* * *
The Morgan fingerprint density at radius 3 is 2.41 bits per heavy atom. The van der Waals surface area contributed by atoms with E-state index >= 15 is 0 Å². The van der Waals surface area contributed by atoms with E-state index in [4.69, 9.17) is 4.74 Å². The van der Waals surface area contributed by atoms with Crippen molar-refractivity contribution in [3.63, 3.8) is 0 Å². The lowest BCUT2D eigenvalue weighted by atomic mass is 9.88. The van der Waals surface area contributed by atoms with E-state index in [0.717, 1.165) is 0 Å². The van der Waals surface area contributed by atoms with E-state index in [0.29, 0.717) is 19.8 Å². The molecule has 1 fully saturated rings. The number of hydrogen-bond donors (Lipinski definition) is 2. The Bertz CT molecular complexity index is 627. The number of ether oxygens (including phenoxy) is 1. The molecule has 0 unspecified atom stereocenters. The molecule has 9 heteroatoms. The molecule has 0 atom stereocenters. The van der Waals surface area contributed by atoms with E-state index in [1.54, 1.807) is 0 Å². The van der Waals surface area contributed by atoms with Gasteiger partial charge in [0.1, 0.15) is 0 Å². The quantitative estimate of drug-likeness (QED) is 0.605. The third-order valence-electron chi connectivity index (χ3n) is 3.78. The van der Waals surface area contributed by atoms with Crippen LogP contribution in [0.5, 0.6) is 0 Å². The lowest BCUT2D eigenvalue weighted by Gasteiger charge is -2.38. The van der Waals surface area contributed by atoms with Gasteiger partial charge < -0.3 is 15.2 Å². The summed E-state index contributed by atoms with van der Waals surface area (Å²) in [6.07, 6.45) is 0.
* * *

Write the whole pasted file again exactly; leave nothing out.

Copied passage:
The Morgan fingerprint density at radius 3 is 2.41 bits per heavy atom. The van der Waals surface area contributed by atoms with E-state index >= 15 is 0 Å². The van der Waals surface area contributed by atoms with E-state index in [4.69, 9.17) is 4.74 Å². The van der Waals surface area contributed by atoms with Crippen molar-refractivity contribution in [3.63, 3.8) is 0 Å². The lowest BCUT2D eigenvalue weighted by atomic mass is 9.88. The van der Waals surface area contributed by atoms with E-state index in [0.717, 1.165) is 0 Å². The van der Waals surface area contributed by atoms with E-state index in [0.29, 0.717) is 19.8 Å². The molecule has 1 fully saturated rings. The number of hydrogen-bond donors (Lipinski definition) is 2. The Bertz CT molecular complexity index is 627. The number of ether oxygens (including phenoxy) is 1. The molecule has 0 unspecified atom stereocenters. The molecule has 9 heteroatoms. The molecule has 0 atom stereocenters. The van der Waals surface area contributed by atoms with E-state index in [1.54, 1.807) is 0 Å². The van der Waals surface area contributed by atoms with Gasteiger partial charge in [0.1, 0.15) is 0 Å². The quantitative estimate of drug-likeness (QED) is 0.605. The third-order valence-electron chi connectivity index (χ3n) is 3.78. The van der Waals surface area contributed by atoms with Crippen LogP contribution in [0.5, 0.6) is 0 Å². The lowest BCUT2D eigenvalue weighted by Gasteiger charge is -2.38. The van der Waals surface area contributed by atoms with Gasteiger partial charge < -0.3 is 15.2 Å². The summed E-state index contributed by atoms with van der Waals surface area (Å²) in [6.07, 6.45) is 0.